We live in zone 9a, and have very mild winters. Winter is usually 3 days, not consecutive. Just 3 days total.
It fools you sometimes, and really does get cold. It is the nastiest, wettest, coldest cold when it is cold here; it just goes right through you. But it doesn't last long. The next day, it will be back up in the 60s or 70s, with a bright sun in the sky. We garden year 'round.
The killing weather for us is our hot, HOT summers. August in South Texas can be brutal. We lose more plants in summer than we do in winter.
My husband starts to talk about turning the AC on in April. I resist, usually until about July. Nights are pleasant with a fan, and sleep is comfortable. When it gets too hot at night for tomatoes to set fruit, I relent and turn the AC on. He has never understood this.
So, last April, I told him, "When we turn the AC on, I won't go out to work anymore." And when we turned the AC on in June, I didn’t go out anymore.
This summer was really brutal, because we had a drought. No rain for about 5 months, it was awful! I would go out to pull hoses, or turn the water off or on, but I didn’t spend much time out there weeding, grooming, or anything else. Even with us watering, we lost some things. Many trees are down, due to the drought, and some of them are big trees.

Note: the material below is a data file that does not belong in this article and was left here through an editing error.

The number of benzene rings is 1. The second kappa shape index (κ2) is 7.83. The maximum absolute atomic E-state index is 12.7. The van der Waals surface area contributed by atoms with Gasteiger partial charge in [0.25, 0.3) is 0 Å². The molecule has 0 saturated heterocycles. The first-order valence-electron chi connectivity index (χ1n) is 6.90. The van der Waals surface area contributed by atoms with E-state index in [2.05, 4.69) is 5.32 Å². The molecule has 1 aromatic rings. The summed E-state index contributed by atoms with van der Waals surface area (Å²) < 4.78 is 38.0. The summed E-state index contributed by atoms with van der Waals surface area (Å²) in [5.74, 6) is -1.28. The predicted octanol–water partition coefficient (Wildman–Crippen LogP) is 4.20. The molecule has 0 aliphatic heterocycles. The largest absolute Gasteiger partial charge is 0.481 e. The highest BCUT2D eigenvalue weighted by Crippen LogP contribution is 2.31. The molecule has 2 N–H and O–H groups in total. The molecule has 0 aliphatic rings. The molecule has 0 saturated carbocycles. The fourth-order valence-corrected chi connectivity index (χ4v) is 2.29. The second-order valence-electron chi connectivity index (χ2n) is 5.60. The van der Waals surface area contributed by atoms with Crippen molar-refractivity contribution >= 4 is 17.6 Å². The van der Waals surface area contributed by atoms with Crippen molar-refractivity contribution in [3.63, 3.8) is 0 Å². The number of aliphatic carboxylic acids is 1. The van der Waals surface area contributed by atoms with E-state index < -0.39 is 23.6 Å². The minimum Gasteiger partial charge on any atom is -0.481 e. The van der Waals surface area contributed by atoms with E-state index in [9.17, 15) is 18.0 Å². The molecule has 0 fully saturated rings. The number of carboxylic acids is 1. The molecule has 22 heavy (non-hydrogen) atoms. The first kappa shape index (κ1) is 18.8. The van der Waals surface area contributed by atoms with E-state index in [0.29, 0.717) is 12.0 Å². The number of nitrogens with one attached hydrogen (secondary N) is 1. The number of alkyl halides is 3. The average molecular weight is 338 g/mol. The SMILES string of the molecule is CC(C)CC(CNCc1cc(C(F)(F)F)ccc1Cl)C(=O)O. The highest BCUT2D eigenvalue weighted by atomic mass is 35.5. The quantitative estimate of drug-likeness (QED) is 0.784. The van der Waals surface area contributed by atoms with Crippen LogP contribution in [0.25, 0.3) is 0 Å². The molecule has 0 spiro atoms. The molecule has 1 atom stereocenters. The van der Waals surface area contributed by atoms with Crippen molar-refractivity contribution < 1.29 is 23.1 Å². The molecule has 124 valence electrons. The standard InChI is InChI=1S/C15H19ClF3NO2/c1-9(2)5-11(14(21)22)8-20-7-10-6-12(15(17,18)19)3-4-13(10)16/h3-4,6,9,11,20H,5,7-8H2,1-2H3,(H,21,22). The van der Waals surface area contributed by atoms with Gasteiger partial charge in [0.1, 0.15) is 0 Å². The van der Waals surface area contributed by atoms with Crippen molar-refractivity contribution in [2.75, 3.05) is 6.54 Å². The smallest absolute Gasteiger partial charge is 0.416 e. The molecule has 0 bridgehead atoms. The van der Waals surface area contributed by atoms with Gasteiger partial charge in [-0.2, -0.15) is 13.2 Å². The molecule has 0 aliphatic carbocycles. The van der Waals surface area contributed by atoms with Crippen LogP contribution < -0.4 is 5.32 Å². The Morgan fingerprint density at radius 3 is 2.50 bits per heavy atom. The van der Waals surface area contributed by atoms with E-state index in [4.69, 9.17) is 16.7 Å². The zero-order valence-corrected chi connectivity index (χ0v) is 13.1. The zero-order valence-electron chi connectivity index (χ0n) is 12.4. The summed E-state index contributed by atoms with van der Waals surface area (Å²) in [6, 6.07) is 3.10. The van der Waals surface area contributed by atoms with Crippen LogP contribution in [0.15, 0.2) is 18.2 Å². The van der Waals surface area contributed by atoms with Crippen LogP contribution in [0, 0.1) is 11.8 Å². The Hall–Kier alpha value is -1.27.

We didn’t lose any trees, but my favorite salvia (seen above) bit the dust. I was very sad to lose this. It is called Bog Salvia, blue and white salvia...it likes wet feet. I had a swath of it about 15' long x 3' wide. It was soooo pretty. I will have to find some more. The big leaves behind it are 'root beer plant' or 'spice plant'. It is a thug. It is healthy, of course.
I lost my ‘lycoris radiata’, and a prized blood lily. The blood lily, here, was put
in the ground 3 years ago. It was wonderful seeing it come back every year, and put up more and more of those blooms. I will have to find
another. I was very worried about the yellow spiders, but they seem to be fine. No blooms, but there is always next year.
I also lost crocosmia, and I was very
surprised about that. I had these
planted in several places, I will have
to check around to see if
there are some left for next year.
I love them.
Things that did well in the drought included all the natives. Esperanza was especially drought hardy. The ornamental grasses did well, and although we didn't see as many wildflowers, they did not die. They sprang back to life as soon as the first sprinkle hit the ground.
I am sure there are other things that I lost that I don't know about yet. I am just thankful that it isn't worse.
We were out pulling weeds last weekend. My Darling was helping me, (like it isn't his garden, too), and he was just amazed at how I had neglected my duties in the summer.
"We are NEVER turning the AC back on!" he announced. I have been giggling over that for days now.